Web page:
Otherwise here is a quick and dirty lesson on how to view Vanguard funds and what to look at:
- Click here
- Click on the tab titled, “Investing”
- Choose Vanguard Mutual Funds
- Browse Vanguard funds by asset class
- You can view mutual funds (default tab) or ETFs by choosing the ETF tab (which we’ll talk about in a bit)
The categories I recommend you pay attention to (don’t worry a picture will follow):
- Asset class
- Expense ratio
- Average annual returns (1 yr, 5 yr, 10 yr & since inception)
Things to keep in mind:
- You can filter out certain things
- You can click on a fund to see it’s full profile
Here are a bunch of Vanguard’s Target Retirement Funds (TRFs) that I talked about earlier:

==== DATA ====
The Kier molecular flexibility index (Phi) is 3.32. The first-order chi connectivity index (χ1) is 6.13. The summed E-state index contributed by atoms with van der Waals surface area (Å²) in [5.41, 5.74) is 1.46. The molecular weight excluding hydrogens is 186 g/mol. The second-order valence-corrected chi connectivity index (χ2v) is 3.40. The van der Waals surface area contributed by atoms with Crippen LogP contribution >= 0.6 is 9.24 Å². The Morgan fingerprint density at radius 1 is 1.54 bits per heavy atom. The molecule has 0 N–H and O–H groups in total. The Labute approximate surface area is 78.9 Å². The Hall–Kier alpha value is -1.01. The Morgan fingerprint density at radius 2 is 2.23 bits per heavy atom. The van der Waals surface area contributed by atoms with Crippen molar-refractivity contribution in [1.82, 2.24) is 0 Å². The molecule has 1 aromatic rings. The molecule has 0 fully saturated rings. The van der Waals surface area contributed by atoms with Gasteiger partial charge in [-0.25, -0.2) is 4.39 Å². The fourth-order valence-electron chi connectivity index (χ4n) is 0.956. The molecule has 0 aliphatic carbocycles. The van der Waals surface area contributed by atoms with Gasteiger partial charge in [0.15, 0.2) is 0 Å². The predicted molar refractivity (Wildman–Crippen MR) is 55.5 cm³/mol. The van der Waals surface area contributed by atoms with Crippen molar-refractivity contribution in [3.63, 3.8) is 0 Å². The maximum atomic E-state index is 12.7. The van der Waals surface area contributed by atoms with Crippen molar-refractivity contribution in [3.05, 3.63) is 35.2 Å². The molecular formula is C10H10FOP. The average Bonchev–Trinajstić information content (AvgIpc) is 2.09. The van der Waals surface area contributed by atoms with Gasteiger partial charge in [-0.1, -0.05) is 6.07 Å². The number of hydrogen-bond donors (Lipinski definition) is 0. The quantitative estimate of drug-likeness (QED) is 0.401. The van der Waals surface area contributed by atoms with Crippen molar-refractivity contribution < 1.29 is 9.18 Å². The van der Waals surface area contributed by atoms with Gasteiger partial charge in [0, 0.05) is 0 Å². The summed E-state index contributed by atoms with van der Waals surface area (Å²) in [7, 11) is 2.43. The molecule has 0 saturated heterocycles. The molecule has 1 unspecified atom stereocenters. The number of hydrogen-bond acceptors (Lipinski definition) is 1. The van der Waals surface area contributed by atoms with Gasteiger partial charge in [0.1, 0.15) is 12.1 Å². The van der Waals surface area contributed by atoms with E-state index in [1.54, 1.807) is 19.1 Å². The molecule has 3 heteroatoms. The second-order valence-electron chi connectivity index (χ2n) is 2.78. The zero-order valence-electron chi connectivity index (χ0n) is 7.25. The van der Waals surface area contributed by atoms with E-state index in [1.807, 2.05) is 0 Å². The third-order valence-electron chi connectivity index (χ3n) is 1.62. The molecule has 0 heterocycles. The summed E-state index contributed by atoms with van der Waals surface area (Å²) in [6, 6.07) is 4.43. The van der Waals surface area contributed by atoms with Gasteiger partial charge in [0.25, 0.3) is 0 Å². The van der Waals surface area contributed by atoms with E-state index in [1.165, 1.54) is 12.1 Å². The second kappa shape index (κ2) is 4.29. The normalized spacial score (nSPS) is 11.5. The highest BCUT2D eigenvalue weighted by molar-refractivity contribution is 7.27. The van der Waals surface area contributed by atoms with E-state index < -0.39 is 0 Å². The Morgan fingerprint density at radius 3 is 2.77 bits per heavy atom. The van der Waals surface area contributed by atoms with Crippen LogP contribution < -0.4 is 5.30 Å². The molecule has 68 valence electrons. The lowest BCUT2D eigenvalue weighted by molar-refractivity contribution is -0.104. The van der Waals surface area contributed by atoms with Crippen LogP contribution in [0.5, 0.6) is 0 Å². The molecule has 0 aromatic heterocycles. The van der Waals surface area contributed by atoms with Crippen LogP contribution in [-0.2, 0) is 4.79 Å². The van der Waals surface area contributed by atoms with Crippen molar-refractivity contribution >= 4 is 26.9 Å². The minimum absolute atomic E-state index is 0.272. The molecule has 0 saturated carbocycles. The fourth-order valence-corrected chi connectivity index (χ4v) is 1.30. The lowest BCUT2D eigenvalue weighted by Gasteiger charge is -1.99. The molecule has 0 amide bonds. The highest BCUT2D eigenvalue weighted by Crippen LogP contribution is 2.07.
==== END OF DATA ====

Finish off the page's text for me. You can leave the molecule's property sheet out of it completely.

Once you know what you are looking at, it makes choosing much simpler!
ETF Versus Mutual Funds
What is the diff here? Not too much as they both represent a collection of individual stocks or bonds. Vanguard does a great job breaking down the difference so let me point you here first. Go ahead and read the chart, I’ll wait.
Okay, so I have an employer-sponsored Simple IRA and in it, I had a choice of many different mutual funds. For now, I have chosen 100% in Vanguard Total Stock Market Index Fund Investor Shares (VTSMX).
I also opened a Roth IRA and debated between mutual funds and ETFs. Ultimately I chose ETFs and here is why:
- Lower expense ratios
- Lower investment minimums
Mutual funds have a minimum initial investment. When purchasing mutual funds with Vanguard you can either buy Admiral shares or investor shares. Admiral shares have a higher minimum investment. For example, Vanguard Total Stock Market Index Fund Admiral Shares (VTSAX) has a minimum of $10k and its expense ratio is 0.04%. That is low! The same fund in investor shares has a minimum of $3k and its expense ratio is 0.14%. Still pretty low!